As quickly as it flickered to life, talk of Boston College men’s basketball (16-11, 6-8 Atlantic Coast) working its way onto the NCAA Tournament bubble was stamped away, thanks to 10 Matt Farrell 3-pointers this past Saturday. Behind a whopping 37 points and seven assists from the one-time Boston College commit, Notre Dame (16-12, 6-9) handed BC a deflating 84-67 defeat at Conte Forum.
The loss—BC’s worst home game of the season—sends the Eagles off to a difficult two-game road trip on a sour note. Tuesday night, BC will play the first of those games, heading down to Raleigh to take on North Carolina State (18-9, 8-6).
Who is BC playing?
North Carolina State
When is BC playing?
Tuesday, Feb. 20, 7 p.m.
Where is BC playing?
PNC Arena, Raleigh, N.C.
How to Watch:
The game will be broadcast locally on RSN/NESN. Nationally, the game can be found on ACC Network and will be livestreamed on WatchESPN.
By the Numbers:
1) Jerome Robinson—who recently declared his intentions to test this year’s NBA pre-draft process—is now averaging a conference-leading 25.9 points per game in ACC play. In conference games, he somehow ranks second among ACC players in both 2-point percentage (64.7) and 3-point percentage (49.4). The Eagles’ star guard has been even better over his last four games, where he has knocked down 78.6 percent of his shots inside the arc. Robinson gets a ton of credit for his incredible long-range shooting, but his efficiency inside—typically only exhibited by big men who are spoon-fed layups and dunks—is arguably more impressive.
2) On the other hand, the rest of Robinson’s teammates have struggled to generate reliable offense inside the arc, contributing to BC’s offensive volatility and overreliance on the 3-point shot. Non-Robinson Eagles have shot 45.4 percent on 2-pointers in conference play, a mark that would rank 318th out of 351 Division I teams. While he has rediscovered his 3-point shot during ACC play, Ky Bowman has really struggled in the paint, shooting 40.4 percent on 2-pointers—tied for the worst mark among players who have attempted at least 100 shots inside the arc in those games. This inability to consistently generate clean looks at the rim is a large part of why BC has been so prone to falling behind by double digits early in games, forcing the Eagles to put together massive comebacks to win.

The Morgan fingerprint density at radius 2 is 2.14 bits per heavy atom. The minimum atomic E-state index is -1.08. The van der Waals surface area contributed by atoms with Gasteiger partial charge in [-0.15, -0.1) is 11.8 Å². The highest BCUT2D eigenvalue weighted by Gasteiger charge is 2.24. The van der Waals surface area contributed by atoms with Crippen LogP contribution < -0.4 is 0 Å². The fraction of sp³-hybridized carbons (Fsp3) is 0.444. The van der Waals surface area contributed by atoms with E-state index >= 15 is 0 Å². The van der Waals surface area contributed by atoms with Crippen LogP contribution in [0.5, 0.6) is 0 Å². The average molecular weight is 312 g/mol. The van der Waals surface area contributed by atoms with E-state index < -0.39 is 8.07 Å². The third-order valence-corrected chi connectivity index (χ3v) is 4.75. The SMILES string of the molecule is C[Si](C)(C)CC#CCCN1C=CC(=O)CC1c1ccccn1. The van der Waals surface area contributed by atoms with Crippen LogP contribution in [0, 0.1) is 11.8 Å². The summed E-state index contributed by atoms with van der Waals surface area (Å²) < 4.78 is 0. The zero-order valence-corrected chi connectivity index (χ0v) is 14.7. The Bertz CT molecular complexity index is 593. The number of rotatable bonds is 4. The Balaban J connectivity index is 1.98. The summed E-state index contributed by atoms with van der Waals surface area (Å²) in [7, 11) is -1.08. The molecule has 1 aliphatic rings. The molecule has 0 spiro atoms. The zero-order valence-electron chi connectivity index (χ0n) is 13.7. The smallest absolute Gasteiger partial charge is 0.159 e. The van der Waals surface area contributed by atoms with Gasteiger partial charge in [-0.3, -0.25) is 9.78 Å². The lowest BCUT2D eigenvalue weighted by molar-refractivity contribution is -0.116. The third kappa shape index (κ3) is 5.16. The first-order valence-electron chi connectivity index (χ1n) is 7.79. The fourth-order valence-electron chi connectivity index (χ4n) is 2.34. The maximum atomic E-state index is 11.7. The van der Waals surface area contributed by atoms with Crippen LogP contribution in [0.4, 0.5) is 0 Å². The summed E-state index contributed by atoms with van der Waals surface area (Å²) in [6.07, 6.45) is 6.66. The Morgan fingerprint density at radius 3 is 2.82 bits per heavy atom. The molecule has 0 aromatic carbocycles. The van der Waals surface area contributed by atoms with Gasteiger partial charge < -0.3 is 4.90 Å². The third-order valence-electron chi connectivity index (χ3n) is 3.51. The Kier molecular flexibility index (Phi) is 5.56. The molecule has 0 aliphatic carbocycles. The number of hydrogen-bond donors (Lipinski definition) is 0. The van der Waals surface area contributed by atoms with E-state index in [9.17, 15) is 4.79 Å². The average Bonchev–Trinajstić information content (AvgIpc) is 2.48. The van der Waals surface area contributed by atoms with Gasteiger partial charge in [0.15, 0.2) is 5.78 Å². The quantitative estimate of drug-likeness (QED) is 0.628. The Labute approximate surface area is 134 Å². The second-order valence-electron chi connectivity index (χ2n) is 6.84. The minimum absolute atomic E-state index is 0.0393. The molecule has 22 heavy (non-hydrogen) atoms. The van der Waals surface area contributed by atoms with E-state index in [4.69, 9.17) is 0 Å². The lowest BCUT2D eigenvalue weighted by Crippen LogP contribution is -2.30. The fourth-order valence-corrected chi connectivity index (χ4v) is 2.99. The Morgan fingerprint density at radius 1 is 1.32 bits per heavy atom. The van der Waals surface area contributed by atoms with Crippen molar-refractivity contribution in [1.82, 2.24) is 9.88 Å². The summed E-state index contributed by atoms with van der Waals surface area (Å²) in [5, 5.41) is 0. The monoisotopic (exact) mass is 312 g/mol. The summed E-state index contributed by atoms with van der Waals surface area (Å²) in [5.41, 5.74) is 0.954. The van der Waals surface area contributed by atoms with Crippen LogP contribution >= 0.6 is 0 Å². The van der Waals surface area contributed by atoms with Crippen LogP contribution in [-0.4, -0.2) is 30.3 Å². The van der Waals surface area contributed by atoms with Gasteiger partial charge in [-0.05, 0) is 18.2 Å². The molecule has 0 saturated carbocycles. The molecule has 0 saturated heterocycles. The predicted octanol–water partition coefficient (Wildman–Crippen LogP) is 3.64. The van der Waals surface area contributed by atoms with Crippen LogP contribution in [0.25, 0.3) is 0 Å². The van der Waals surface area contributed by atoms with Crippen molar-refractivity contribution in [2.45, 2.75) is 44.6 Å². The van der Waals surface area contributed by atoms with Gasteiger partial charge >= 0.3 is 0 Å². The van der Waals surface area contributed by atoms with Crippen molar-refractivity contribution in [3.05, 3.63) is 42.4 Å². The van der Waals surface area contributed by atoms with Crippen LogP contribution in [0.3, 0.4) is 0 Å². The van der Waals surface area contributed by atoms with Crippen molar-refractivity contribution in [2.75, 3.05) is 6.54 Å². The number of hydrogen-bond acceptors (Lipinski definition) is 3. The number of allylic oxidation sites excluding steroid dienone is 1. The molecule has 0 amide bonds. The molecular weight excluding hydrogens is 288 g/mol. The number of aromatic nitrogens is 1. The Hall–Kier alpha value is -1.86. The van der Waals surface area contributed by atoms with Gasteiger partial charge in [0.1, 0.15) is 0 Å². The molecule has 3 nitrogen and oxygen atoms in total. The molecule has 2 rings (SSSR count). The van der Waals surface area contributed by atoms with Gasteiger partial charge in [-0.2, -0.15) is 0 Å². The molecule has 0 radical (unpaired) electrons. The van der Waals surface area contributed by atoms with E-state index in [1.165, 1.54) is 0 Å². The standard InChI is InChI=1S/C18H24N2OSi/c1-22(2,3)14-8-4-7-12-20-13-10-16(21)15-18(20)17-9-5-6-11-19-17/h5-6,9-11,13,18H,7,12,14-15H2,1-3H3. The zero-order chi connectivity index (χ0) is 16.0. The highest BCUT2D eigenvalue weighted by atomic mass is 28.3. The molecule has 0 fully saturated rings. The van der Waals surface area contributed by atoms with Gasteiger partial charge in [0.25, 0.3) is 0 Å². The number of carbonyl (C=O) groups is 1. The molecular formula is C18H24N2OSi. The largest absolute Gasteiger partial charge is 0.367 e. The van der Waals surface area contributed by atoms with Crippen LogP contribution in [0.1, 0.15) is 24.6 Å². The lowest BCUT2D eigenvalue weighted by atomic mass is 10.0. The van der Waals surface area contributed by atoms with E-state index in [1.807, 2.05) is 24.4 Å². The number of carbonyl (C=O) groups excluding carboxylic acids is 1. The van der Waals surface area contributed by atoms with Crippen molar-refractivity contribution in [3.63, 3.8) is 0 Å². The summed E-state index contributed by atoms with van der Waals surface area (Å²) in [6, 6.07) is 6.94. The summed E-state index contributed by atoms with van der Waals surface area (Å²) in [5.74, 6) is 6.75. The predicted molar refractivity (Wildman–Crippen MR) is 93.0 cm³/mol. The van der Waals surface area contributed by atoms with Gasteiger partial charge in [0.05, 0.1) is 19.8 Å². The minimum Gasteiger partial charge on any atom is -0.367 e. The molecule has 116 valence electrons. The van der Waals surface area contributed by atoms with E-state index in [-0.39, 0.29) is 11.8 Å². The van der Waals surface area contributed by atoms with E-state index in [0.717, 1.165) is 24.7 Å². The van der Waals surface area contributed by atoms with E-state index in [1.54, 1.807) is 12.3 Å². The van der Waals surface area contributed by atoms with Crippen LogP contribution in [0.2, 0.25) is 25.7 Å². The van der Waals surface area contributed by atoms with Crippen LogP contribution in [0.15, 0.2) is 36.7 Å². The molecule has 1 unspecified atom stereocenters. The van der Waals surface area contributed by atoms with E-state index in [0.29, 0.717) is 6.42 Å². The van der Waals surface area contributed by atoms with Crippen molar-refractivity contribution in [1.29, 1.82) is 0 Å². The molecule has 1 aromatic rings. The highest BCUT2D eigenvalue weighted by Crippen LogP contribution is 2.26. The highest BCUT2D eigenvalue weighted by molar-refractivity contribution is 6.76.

3.) One area the Eagles have excelled at during conference play is free throw shooting. BC’s 78.7 percent success rate at the charity stripe paces the conference. With the exception of Steffon Mitchell (59.5 percent), every BC player who has attempted at least 10 free throws during ACC play is shooting at least 79.5 percent.
1) The Wolfpack defense has been worse than every other ACC team in league play, allowing opponents to shoot 49.9 percent from the floor. That figure balloons to 57 percent on 2-point shots. While sophomore 7-footer Omer Yurtseven is blocking 2.1 shots per game in ACC games, N.C. State struggles to stop perimeter penetration and often fails to rotate in time to protect the rim when its defense has been scrambled. Frequently playing the 6-foot-6 Torin Dorn out of position at power forward also weakens the Wolfpack’s interior defense, often leaving the team at a size disadvantage.
2) Since being reinstated into the starting lineup three games ago, Allerik Freeman has averaged 19.3 points per game on 51.4 percent shooting. The mercurial graduate transfer from Baylor—who is shooting an unsightly 36 percent from the field this season—helped power N.C. State to back-to-back road wins over Syracuse and Wake Forest with his unusual efficiency. Freeman’s gunner mentality means he’ll never say no to a shot attempt, so his performance from night to night will be naturally inconsistent, but head coach Kevin Keatts has to hope his guard’s recent success is a harbinger of continued efficiency.
3) After averaging just 5.9 points per game during his freshman season, Yurtseven is averaging 15.5 points per game in ACC play this year. The skilled Turkish sophomore can step out and shoot from downtown and has a bevy of tricks in the post. He’s become more comfortable creating his own offense on the block and will certainly challenge a BC defense that lacks interior bulk.
BC topped N.C. State, 74-66, last January at Conte, as Bowman scored 19 points to outduel the Wolfpack and highly touted freshman Dennis Smith Jr. The win gave the Eagles their second conference victory of the season, moving them to 2-2 overall in ACC play. Unfortunately for the Eagles, that would be their last conference until they upset Duke this December.
BC wins if…
The Eagles take advantage of N.C. State’s porous interior defense and finally establishes a credible offense in the paint. While 3-point heavy units are fun to watch, in a hostile road environment, those teams tend to struggle mightily. A BC win means that Bowman and Jordan Chatman efficiently supplemented Robinson’s offense in the paint.
BC loses if…
The Wolfpack manage to shore up some of the holes in its defense and beat up the Eagles inside with Yurtseven. If Freeman manages to complement the Turkish center without jacking up too many shots, N.C. State should have an excellent chance to win on its home court.
Featured Image by Celine Lim / Heights Staff